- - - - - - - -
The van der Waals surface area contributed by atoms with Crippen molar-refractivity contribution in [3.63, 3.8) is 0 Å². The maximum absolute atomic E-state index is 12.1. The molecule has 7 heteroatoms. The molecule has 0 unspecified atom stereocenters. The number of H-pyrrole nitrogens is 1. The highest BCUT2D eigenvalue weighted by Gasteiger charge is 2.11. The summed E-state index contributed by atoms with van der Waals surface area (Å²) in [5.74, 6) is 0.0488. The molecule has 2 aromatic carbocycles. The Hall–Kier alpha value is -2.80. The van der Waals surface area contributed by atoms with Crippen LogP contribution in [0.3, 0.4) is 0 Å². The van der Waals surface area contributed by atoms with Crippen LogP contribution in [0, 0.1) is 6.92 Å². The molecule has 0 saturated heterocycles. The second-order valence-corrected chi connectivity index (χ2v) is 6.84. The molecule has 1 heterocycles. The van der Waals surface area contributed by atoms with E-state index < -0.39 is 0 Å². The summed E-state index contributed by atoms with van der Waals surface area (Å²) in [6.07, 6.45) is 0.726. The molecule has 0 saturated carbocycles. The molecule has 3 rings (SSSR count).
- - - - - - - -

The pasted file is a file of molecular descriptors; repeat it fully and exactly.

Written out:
The van der Waals surface area contributed by atoms with Crippen molar-refractivity contribution in [3.63, 3.8) is 0 Å². The maximum absolute atomic E-state index is 12.1. The molecule has 7 heteroatoms. The molecule has 0 unspecified atom stereocenters. The number of H-pyrrole nitrogens is 1. The highest BCUT2D eigenvalue weighted by Gasteiger charge is 2.11. The summed E-state index contributed by atoms with van der Waals surface area (Å²) in [5.74, 6) is 0.0488. The molecule has 2 aromatic carbocycles. The Hall–Kier alpha value is -2.80. The van der Waals surface area contributed by atoms with Crippen LogP contribution in [0.3, 0.4) is 0 Å². The van der Waals surface area contributed by atoms with Crippen LogP contribution in [0, 0.1) is 6.92 Å². The molecule has 0 saturated heterocycles. The second-order valence-corrected chi connectivity index (χ2v) is 6.84. The molecule has 1 heterocycles. The van der Waals surface area contributed by atoms with E-state index < -0.39 is 0 Å². The summed E-state index contributed by atoms with van der Waals surface area (Å²) in [6.07, 6.45) is 0.726. The molecule has 0 saturated carbocycles. The molecule has 3 rings (SSSR count).